The exhibition, which brings together 85 iconic outfits along with accessories, looks at “the creative explosion of London fashion in the 1980″. It’s a whirlwind tour of how key designers interpreted the trends of the time – including loud, garish prints, unforgiving knitwear and androgyny – and how fashion was an inherent part of the burgeoning underground club scene, with design schools deserted on Fridays as students rushed to create thrilling, subversive outfits for the weekend.Interspersed with the outfits are photographs and videos (look for a glimpse of a young Daniel Day-Lewis in one clip), a darkened “club area” showing footage from 1980s clubs, and copies of magazines like The Face that lived and

breathed the culture of the time, all set to the strains of suc

h 80s hits as Sweet Dreams by the Eurythmics.

The work of several still-talked-about designers is featured, from John Galliano’s post-Central Saint Martins collection (drapery that reworked French revolutionary fashion) to the post-punk offerings of Vivienne Westwood and Malcolm McLaren. Highlights include a selection of Katherine Hamnett’s early slogan T-shirts – a reminder of a time before wearing a campaign on your chest became ubiquitous – and the lurid colours of Chrissie Walsh’s 1980 Fringe and Flapjack collection, which looks like something the costume designer on a spoof superhero film would come up with.

Arranged by theme, such as Rave, High Camp and New Romantics, the display highlights not just specific designers but how dominant the desire to reinvent and take risks was. In the 1980s, the exhibition suggests, clothes were a canvas for expression, and club culture was a way of exhibiting yourself. And the fashion was radical, rebellious – but also exciting, from Antony price’s sensational bird wing evening dress to Betty Jackson’s unexpectedly fabulous Zoot suit, inspired by cross dressing. Designer Georgina Godley is quoted as commenting: “the words commercial or accessible were not it our vocabulary” and you can well believe her.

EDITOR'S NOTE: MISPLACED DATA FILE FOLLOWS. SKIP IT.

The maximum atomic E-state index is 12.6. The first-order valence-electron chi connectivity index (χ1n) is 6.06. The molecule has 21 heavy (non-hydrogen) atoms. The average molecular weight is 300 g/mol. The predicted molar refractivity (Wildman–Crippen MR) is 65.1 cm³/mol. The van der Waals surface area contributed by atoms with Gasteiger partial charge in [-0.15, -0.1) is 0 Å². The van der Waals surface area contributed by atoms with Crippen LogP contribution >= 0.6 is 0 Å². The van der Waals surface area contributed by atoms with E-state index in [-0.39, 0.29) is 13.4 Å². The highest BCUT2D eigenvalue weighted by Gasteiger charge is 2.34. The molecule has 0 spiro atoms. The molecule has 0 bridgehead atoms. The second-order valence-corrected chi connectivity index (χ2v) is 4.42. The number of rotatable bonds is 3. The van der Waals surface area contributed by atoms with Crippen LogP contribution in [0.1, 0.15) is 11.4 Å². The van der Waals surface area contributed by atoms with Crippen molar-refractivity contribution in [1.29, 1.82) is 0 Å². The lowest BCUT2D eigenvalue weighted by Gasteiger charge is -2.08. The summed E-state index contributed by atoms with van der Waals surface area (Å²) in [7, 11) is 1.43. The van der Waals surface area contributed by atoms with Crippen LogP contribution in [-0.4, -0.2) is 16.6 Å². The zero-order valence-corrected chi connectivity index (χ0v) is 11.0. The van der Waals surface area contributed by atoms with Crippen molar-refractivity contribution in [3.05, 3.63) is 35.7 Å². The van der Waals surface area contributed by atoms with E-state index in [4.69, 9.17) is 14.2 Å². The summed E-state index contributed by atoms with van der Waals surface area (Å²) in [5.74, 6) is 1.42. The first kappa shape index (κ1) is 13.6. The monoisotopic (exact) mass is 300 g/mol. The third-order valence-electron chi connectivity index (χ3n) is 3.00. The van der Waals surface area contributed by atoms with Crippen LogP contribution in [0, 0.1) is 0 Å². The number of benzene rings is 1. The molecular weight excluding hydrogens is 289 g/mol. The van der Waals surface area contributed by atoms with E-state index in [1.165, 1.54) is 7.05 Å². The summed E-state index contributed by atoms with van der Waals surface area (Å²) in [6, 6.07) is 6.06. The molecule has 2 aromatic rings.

What’s interesting is how so many of these counter-cultural trends have survived to this day and how much of what was once rather radical has transitioned to the modern mainstream wardrobe. Body Con, for example, which arrived in the 80s as designers made use of form fitting knits and stretch jersey. Or the way designers customised their creations; Zandra Rhodes’s denim jacket from the 1986 Blitz denim collection, made of cotton, silk plastic, mirror plate and fabric paint, was reinvented a thousand times by scissor-happy fashionistas in the early noughties. You see how certain styles – from angry patterns to sharp angles – were used almost to the point of fancy dress, paving the way for the likes of Lady Gaga and Jessie J.

To an extent, the “club” element is peripheral, since the fashion itself is so glorious and eye-catching that it stands on its own. The emphasis on its relationship with wider culture seems added on for the sake of the exhibition. But perhaps it’s hard to do this justice if you weren’t there.

No doubt for those who experienced the 1980s, this will be an amusing walk down memory lane. For those who didn’t, it is a playful and alternative snapshot of an era that tends to be discussed more in terms of high unemployment, poll tax riots and the Falklands. It’s the real deal – not the saccharine copy of 80s fashion on display at themed club nights. And it’s captivating.

This post was originally published by Lawfully Chic. Read the original here.

Recent writing

It’s been a while since I updated, mainly because I have just moved on from my role at the JC and started work in public affairs. But before I left, I covered my fair share of stories, including the Queen’s Birthday Honours and new research into the contribution of refugees. I interviewed carers on the subject of community networks, and spoke to Claire Bloom about her lengthy career in acting.

With nearly a year until the UK (and other countries) marks the start of what was supposed to be the war to end all wars, I looked at how Jewish soldiers fought not only for this country but on behalf of Germany. On a lighter note, I discovered how one Disney animator made Piglet live in a Jewish home, wrote about the continued relevance of Israel tour, and singlehandedly (possibly. Nobody has said otherwise) convinced Leonard Cohen to reschedule a concert planned for Yom Kippur.

I reviewed the Jewish Museum’s exhibition about Amy Winehouse, arguing that she was “a bona fide Jewish celebrity, whose connection with her faith extended beyond a few choice Yiddish words”. I interviewed an entrepreneur who has essentially been there and done that with almost every notable person in the last few decades, wrote about a businessman turned zookeeper, and reported on the launch programme for the new JW3 centre. And I had a jaunt around Google’s central London office, learning about how it can make religious life easier.

In comment, I responded to claims that Hollywood colluded with the Germans in the years before the Holocaust, arguing that even if that was the case, “with fewer survivors to share their stories, we need the might of Hollywood to ensure the Shoah stays in the public consciousness”.

Elsewhere, I reviewed both the BP Portrait exhibtion at the National Portrait Gallery – “paintings that display in the most basic sense what a gifted individual can achieve” – and the Club to Catwalk show at the V and A for the culture blog Lawfully Chic. And for The Forward I wrote about how the emphasis on motherhood is not just a part of royal life.